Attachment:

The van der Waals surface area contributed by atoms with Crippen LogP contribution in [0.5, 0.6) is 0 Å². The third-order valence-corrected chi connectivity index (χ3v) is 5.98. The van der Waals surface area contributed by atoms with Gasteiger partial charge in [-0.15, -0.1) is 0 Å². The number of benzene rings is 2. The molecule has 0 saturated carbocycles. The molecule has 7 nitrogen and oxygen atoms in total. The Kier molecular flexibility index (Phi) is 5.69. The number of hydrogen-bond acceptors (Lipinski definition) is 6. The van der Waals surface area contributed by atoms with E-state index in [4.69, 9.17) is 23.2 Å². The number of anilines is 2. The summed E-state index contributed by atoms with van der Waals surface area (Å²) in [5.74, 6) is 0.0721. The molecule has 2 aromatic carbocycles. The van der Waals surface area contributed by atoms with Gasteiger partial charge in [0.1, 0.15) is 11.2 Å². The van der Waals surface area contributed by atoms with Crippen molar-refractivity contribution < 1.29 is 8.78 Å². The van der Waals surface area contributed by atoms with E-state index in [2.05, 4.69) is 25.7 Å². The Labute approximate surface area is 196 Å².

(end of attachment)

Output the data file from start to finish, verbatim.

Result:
The van der Waals surface area contributed by atoms with Crippen LogP contribution in [0.5, 0.6) is 0 Å². The third-order valence-corrected chi connectivity index (χ3v) is 5.98. The van der Waals surface area contributed by atoms with Gasteiger partial charge in [-0.15, -0.1) is 0 Å². The number of benzene rings is 2. The molecule has 0 saturated carbocycles. The molecule has 7 nitrogen and oxygen atoms in total. The Kier molecular flexibility index (Phi) is 5.69. The number of hydrogen-bond acceptors (Lipinski definition) is 6. The van der Waals surface area contributed by atoms with E-state index in [4.69, 9.17) is 23.2 Å². The number of anilines is 2. The summed E-state index contributed by atoms with van der Waals surface area (Å²) in [5.74, 6) is 0.0721. The molecule has 2 aromatic carbocycles. The van der Waals surface area contributed by atoms with Gasteiger partial charge in [0.1, 0.15) is 11.2 Å². The van der Waals surface area contributed by atoms with Crippen molar-refractivity contribution < 1.29 is 8.78 Å². The van der Waals surface area contributed by atoms with E-state index in [2.05, 4.69) is 25.7 Å². The Labute approximate surface area is 196 Å².